Cayman Islands Move towards Elimination of Mother to Child Transmission of HIV and Congenital Syphilis
A team of local doctors, healthcare workers and policy makers is presently in the process of verifying and documenting the elimination of mother to child transmission (MTCT) of HIV and congenital syphilis in the Cayman Islands.
The group is working to prepare a report that will be submitted to the Pan American Health Organisation/World Health Organisation (PAHO/WHO) for certification.
Medical Officer of Health Dr. Kiran Kumar explained that countries need to document the process by which elimination is verified according to WHO guidelines.
“We have achieved this goal due to the quality of our antiretroviral programme over the years. In order to receive certification, we need to document the verification process that we have undertaken, to ensure that there has been no MTCT for the past three years.’’ he added.
Members of the MTCT of HIV and Syphilis Elimination Initiative team include:
- Dr. Karina Palmer- Chair, Obstetrician and Gynaecologist , HSA
- Mrs. Laura Elniski, HIV Programme Coordinator
- Dr. A. K Kumar, Medical Officer of Health
- Dr. Samuel Williams Clinical Head of General Practice Department, HSA
- Ms Janett Flynn, Senior Policy Advisor, Ministry of Health
- Dr. Chela Lamsee Ebanks , Peadiatrician , HSA
- Mr. Timothy McLaughlin, PH Surveillance Officer , HSA
- Mrs. Marcella Greaves, Midwife, HSA
- Mrs. Judith Clarke, Laboratory Manager, HSA
- Mrs. Lavern Swaby, Peadiatrician, HSA
- Mrs. Hamerika Black-Walters, Midwife Maternity Ward, HSA
- Dr. James Robertson, Peadiatrician (private sector)
- Dr. Rommel El-Madany, Obstetrician and Gynaecologist (private sector)
Minister of Health, Hon. Osbourne Bodden, praised the Cayman Islands healthcare community, especially gynaecologists, paediatricians and midwives for maintaining zero levels of MTCT of HIV and congenital syphilis since 2004.
At the end of 2012, 35.5 million people were living with HIV globally.
With Governments scaling up their efforts for better treatment, care and support, new infection rates have been showing a decline. In addition, advancements made in the use of antiretroviral therapy have led to a reduction in MTCT.
The World Health Organization (WHO) notes that in the absence of any interventions, transmission rates range from 15-45% globally. This rate can be reduced to levels below 5% with effective interventions.
The global community has committed itself to accelerate progress for the prevention of mother-to-child HIV transmission (PMTCT) through an initiative that aims to eliminate new paediatric HIV infections by 2015 and improve maternal, new-born and child survival and health in the context of HIV.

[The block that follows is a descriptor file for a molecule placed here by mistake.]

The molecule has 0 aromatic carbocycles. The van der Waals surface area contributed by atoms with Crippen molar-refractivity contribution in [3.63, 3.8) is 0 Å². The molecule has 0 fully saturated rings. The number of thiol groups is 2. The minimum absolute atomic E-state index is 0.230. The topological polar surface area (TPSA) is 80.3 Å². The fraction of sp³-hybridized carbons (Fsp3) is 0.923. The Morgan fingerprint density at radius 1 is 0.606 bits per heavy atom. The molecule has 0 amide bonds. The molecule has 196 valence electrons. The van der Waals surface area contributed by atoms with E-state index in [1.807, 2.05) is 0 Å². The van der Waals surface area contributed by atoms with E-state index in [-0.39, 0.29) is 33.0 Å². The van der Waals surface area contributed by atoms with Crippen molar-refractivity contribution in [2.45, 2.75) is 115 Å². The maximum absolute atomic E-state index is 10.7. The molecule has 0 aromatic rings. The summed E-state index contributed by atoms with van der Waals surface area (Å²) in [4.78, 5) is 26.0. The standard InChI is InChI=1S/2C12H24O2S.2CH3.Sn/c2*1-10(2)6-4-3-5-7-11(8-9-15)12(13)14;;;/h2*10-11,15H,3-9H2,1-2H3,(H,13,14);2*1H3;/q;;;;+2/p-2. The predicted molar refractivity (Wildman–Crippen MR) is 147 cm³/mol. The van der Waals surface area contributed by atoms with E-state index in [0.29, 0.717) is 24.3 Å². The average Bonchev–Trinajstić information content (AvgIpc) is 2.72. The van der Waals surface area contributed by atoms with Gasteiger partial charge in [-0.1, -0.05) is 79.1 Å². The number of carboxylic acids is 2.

Regional initiatives have since been adopted following the endorsement and approval of a strategy and plan of action for the elimination of MTCT at the 50th Directing Council meeting of the Pan American Health Organization (PAHO) in 2010.
Regional targets to be reached by the end of 2015 are:
- Reduction of MTCT of HIV transmission to 2% or less
- Reduction of the incidence of MTCT of HIV to 0.3 cases or less per 1000 live births
- Reduction of the incidence of congenital syphilis to 0.5 cases or less per 1000 live births.
Side Bar: Facts on MTCT of HIV
- All pregnant women should be screened for HIV as early as possible during each pregnancy.
- Women with HIV who take antiretroviral medication during pregnancy as recommended can reduce the risk of transmitting HIV to their babies to less than 1%. Globally, only 35% of infants born to mothers living with HIV in low- and middle-income countries received an HIV test within the first two months of life.
- Only 28% of children under 15 living with HIV in low- and middle- income countries received antiretroviral treatment for the virus, as compared with 54% for adults.
- In the Cayman Islands pregnant women over 25 years are routinely tested for HIV and Syphilis
- The last reported case of an HIV positive mother in the Cayman Islands was in 2004.
- The last reported case of mother to child transmission (MTCT) in the Cayman Islands was in 2004.
(Source: Public Health Department)